The upcoming Italian referendum has investors on edge as both Italian short interest and CDS spreads are markedly higher for the year.
After its poor track record of predicting election results in recent months, the market is taking no chances with regards to Italy's upcoming referendum as both equities and credit investors are actively seeking protection heading into Sunday's vote. While the direct impact of a "no" vote is likely to be more symbolic than immediately felt, the market is bracing for a move of a similar magnitude to that seen around the Brexit referendum as Italy's CDS spread has jumped to 184bps in recent weeks, the same level registered in the immediate aftermath of the UK referendum.
Credit markets aren't the only sector registering heightened levels of stress heading into the vote. Short sellers have been particularly active ahead of the election as average demand to borrow the Italian constituents of the Stoxx 600 index now stands at 3% of shares outstanding, over 10% higher than the demand seen 12 months ago.
Not surprisingly, financial institutions have been in the eye of the recent short selling storm as two third of the Italian financials which feature in the Stoxx 600 have a significant 3% or more of their shares out on loan.
Banks make up the bulk of the short targets in that space with the smaller payers seeing the greatest demand to borrow. Union DI Banche Italiane (UBI) exemplifies this trend as it has 13.4% of its shares out on loan. While the number of UBI shares out on loan has fallen in the weeks immediately preceding the referendum, this has largely been driven by a supply shortage in lending program as 10 million UBI shares have left lending programs over the last four weeks. Utilization rates of UBI shares in lending programs have continued to hover in the 75% range unabated which indicates that appetite is as strong as ever despite the apparent dip in loans.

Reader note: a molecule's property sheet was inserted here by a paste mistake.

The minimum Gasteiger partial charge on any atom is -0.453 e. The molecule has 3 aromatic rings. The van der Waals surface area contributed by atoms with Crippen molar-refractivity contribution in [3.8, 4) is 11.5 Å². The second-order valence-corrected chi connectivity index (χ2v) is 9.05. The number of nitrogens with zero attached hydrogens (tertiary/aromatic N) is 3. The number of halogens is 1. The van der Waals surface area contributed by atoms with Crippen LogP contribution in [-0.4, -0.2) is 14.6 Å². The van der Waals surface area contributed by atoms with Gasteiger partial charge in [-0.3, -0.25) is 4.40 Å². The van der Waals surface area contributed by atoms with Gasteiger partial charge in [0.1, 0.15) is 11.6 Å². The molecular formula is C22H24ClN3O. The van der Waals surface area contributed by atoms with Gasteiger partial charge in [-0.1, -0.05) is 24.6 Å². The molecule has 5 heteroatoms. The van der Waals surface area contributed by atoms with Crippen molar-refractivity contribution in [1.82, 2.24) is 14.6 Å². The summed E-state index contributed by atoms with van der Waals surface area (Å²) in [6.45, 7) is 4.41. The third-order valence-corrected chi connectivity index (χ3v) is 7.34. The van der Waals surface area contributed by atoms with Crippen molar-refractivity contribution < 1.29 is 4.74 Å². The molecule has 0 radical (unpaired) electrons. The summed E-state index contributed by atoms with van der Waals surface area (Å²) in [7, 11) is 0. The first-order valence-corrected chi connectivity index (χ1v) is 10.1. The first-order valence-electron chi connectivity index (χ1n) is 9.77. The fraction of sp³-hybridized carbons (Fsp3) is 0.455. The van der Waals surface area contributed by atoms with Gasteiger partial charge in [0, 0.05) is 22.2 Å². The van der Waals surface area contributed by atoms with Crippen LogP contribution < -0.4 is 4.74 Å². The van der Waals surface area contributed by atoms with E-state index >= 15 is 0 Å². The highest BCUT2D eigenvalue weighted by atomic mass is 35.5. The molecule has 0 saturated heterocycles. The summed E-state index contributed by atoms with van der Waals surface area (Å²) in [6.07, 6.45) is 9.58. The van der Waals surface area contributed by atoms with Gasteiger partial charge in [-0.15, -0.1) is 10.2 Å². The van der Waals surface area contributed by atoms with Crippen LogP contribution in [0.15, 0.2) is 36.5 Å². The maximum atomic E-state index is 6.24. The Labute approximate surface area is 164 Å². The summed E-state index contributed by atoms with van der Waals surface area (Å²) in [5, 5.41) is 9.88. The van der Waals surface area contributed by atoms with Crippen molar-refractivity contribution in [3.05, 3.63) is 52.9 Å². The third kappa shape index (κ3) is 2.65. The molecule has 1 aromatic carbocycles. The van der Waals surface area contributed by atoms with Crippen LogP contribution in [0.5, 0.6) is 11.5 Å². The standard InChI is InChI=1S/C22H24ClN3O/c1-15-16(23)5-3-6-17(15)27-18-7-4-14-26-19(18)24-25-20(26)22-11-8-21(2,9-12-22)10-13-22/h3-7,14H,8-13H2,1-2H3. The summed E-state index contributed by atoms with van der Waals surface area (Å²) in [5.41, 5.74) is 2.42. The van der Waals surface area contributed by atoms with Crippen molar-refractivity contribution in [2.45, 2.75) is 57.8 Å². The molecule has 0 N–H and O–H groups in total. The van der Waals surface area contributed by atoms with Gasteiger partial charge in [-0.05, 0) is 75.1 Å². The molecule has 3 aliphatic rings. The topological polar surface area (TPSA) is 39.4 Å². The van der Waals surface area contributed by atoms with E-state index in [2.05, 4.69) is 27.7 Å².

Banca Popolare Di Milano is the other high conviction short heading into the election with 9% of its shares out on loan.
Insurance firms also feature among short targets as both Unipolsai Assicurazioni and Assicurazioni Generali have more than 3% of their shares now out on loan to short sellers.
Intesa Sanpaolo, which is Italy's most valuable financial institution by a wide margin, has so far avoided the scrutiny of short sellers as less than 0.5% of its shares are now out on loan to short sellers.
Italian short sellers been vindicated as the FTSE MIB Index, whose constituents largely overlap with the Italian firms represented in the wider Stoxx 600 index, has fallen by over a quarter over the last 12 months. This means that Italian equities have the wider European equity field by 17.3% in the 12 months leading up to the referendum.
ETF investors cash out
ETF investors have shown no appetite to buy the dip as Italian exposed ETFs have experienced significant outflows over each of the first three quarters of the year. These outflows have continued into Q4 although the pace of outflows has slowed somewhat since the record €720m withdrawn over Q3. These outflows, combined with the plunging equity values, means that the capital invested in Italy through ETFs has shrunk by a massive 40% since the start of the year.